Cinematographers, videographers, and photographers must balance keeping themselves – and their gear – cool during hot summer shoots.
On the East Coast, in particular, temperatures have exceeded 100 degrees on multiple occasions this year, and there are still several – potentially sweltering – weeks of summer left to go.
For filmmakers, proper hydration is critical to remaining safe and healthy while on site. Sticking close to the shade when not shooting, wearing appropriate clothing, and making liberal use of sunscreen are all good tips for working cameramen and women.
But your gear is susceptible to the hot summer sun, as well, and it doesn’t take much of a heatwave to sideline your equipment for days – and possibly even longer.
Here are five ways to keep your camera and gear cool and working properly during a hot summer shoot.
- Store your camera properly. If you’re not using your camera, it should be stored safely in your camera bag. This simple solution can cut down on a multitude of heat-related issues.
- Avoid condensation. Moisture can be a big hurdle during the dog days of summer, when humidity can create damaging condensation after moving gear from an air-conditioned vehicle to an outdoor environment. Condensation can wreak all kinds of havoc on a film set, from forming inside your lens and fogging up your image or leaving ugly, watermarks, to shorting out the innards of your camera. For the most part, these damages are considered user error, and are not covered under warranty. When possible, allow your equipment to warm up prior to use – or consider sealing in an airtight, sealable plastic bag with some packets of silica gel.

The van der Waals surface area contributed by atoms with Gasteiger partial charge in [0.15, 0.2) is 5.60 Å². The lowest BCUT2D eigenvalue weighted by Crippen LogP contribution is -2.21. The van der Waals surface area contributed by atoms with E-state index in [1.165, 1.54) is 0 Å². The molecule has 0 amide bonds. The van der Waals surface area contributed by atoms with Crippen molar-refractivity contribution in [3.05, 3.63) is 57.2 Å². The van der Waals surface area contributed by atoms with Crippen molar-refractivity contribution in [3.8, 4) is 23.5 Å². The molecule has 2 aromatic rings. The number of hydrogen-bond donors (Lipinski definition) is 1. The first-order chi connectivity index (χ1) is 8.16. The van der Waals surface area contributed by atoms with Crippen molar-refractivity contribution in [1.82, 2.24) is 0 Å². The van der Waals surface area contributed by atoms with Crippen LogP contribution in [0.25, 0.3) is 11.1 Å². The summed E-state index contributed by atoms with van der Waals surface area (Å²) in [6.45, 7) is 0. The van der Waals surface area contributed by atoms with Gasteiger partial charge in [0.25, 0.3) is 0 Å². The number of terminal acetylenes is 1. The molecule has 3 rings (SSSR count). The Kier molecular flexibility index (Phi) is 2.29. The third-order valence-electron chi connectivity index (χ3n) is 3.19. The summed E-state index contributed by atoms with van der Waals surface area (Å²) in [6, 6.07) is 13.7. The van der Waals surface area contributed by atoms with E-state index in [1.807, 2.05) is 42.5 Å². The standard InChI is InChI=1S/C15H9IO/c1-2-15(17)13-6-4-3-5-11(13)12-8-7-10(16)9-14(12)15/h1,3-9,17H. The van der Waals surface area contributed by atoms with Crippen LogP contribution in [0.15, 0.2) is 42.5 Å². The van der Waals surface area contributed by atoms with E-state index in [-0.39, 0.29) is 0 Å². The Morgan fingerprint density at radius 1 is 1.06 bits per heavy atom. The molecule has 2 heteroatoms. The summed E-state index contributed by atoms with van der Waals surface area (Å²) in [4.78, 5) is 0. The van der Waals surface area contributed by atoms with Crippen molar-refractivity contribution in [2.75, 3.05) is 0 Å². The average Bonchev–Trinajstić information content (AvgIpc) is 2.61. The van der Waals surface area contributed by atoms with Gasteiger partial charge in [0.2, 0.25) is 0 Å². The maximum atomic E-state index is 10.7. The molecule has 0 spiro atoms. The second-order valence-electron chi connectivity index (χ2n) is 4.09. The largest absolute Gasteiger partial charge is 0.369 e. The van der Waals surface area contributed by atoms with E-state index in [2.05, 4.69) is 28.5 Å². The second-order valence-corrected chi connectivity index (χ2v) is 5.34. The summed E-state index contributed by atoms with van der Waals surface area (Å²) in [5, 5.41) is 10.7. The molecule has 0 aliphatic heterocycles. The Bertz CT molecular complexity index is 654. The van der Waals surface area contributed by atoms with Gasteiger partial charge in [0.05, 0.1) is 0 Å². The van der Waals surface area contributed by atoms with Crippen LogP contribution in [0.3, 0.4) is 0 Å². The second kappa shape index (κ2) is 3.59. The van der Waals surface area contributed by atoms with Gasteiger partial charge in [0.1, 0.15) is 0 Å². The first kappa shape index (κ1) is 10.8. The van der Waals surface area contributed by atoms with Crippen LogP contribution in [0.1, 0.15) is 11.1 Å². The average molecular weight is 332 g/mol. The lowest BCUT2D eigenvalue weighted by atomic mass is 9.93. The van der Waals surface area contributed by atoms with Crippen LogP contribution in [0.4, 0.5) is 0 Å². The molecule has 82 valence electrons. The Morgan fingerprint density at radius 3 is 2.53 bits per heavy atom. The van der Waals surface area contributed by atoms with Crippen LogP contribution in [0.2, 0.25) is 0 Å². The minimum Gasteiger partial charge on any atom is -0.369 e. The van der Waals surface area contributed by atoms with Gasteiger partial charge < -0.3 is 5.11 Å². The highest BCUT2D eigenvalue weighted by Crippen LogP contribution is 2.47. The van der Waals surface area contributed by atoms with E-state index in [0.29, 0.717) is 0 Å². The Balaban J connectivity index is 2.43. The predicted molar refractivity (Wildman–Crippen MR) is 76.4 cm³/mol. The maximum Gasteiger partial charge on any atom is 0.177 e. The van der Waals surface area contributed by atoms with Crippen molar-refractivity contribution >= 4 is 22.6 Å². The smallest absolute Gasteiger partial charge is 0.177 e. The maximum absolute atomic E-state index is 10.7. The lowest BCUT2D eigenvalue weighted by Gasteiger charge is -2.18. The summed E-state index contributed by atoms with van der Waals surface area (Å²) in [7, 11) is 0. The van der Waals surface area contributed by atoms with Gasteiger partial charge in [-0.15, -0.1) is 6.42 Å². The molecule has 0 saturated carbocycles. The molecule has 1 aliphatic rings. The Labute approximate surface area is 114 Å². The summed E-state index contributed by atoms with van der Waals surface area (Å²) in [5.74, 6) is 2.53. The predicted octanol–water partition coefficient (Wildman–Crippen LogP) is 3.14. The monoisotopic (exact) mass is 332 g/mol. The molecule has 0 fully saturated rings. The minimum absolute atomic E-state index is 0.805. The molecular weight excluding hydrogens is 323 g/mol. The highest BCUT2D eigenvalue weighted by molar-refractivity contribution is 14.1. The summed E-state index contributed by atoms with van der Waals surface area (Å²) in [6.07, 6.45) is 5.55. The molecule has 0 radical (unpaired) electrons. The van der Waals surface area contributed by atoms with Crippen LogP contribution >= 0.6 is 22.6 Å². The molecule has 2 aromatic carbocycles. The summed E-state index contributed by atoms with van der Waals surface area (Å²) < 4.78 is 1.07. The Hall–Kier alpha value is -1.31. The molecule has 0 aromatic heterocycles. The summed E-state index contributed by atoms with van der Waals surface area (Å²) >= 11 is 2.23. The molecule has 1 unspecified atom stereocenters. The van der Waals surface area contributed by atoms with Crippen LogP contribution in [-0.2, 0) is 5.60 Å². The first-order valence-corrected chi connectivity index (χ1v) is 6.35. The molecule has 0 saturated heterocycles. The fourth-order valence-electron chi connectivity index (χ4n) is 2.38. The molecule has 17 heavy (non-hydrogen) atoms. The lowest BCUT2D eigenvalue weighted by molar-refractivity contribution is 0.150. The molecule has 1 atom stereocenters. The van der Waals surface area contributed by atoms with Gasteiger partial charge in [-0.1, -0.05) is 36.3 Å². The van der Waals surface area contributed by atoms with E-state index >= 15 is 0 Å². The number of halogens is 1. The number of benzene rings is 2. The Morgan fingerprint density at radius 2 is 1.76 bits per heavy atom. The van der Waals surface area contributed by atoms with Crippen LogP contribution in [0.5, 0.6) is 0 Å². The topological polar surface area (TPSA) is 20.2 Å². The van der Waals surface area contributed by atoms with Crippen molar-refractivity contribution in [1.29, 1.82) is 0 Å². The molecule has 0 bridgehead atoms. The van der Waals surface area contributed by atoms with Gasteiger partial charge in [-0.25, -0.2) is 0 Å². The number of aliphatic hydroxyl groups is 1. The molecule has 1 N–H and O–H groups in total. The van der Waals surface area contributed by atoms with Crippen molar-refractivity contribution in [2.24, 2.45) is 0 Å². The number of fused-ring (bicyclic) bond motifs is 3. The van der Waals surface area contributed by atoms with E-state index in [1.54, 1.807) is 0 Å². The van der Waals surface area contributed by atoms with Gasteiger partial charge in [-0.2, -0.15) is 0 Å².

- Wrap equipment in a towel. Heat absorption is a big issue when shooting in the oppressive heat. Wrapping your camera or other gear in a towel can help to mitigate these effects. Integrate with a cold gel pack for optimal protection, just be sure they do not leak or become wet. When you’re finally shooting, your towel can be used as a viewfinder hood on bright days or as a makeshift cape when you feel particularly heroic.
- Keep an eye on your camera’s internal functions. Cameras, particularly SLRs that have advanced functionality including HD and Live View modes, can get toasty quick depending on how they are being used. Be sure to disable functions you do not need. Consider implementing external monitors and battery packs so your camera does not have to draw energy from its LCD screen and internal power source, respectively. Using faster memory cards can also aid in keeping your camera cool. Faster cards mean your camera does not have to work as hard to write to memory.
- Rotate your cameras. Whenever possible, always bring a backup. Rotating your primary camera with one or two standby units ensures you won’t have to worry about overheating at the worst possible time.
Since 1988, Maslow Media Group has provided broadcasters with exemplary video services, from camera crews and equipment to a host of script-to-screen solutions. We can help you assemble a team of professionals with top-of-the-line gear to support your creative production needs, from documentaries to live events, and more. Call us today at 202-965-1100.